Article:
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Comments
13

28 June 2010

Tragic news, this. I met him a few years back and found him great company, with so many anecdotes and a real interest in modern car design. His more recent campaign concerned frontal visibility: the inches-thick A-pillars many modern cars suffer? He wanted them outed and righted. More recent design trends show he may well be having some success here, too - saving lives in the process?

A giant of the British car engineering industry who should absolutely remembered with respect and warmth.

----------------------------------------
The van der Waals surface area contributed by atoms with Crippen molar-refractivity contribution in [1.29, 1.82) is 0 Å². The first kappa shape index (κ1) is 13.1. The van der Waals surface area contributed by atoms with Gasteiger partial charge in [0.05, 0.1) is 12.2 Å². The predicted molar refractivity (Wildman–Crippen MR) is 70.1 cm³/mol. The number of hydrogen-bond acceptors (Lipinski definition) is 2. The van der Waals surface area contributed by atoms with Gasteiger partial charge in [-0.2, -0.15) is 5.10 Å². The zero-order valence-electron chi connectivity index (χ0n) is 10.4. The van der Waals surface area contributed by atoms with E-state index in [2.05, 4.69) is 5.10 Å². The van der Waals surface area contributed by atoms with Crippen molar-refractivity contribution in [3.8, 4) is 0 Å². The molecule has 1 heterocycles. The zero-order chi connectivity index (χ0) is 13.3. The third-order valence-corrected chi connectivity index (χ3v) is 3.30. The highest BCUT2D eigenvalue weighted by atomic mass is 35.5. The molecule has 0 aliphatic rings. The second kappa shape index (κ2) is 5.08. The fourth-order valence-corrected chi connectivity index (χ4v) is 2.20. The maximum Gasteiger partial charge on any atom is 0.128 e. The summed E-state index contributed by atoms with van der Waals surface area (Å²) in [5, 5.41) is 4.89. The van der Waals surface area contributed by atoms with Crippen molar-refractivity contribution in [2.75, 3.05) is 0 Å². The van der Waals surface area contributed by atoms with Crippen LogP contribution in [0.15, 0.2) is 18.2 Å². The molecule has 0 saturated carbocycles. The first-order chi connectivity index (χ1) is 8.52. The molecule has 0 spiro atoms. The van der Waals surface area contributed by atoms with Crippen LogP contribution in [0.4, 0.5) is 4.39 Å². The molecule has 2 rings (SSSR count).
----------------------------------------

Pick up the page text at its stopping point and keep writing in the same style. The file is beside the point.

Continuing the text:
Richard.

---

Motoring journalist

@richardaucock 

28 June 2010

Rest in peace. Definitely one of the most influential car designers of the 20th century, & he was definitely right to campaign about the width of car A-pillars, I got into a friends VW Fox the other day & was shocked at the massive blind spot there was.

The original Range Rover design is in my eyes one of the best car designs ever made, it was beautifully simple, well proportioned, & "just right" in every detail. The Austin Rover fan website http://www.aronline.co.uk had an original 1970 model as their car of the month this month, theres some great pictures on there. Even people who hate modern SUVs would be hard pressed to criticise the 1970 original, IMO.

His family must be very proud of his achievements.

currently a happy owner of a Mitsubishi Shogun Pinin :)

28 June 2010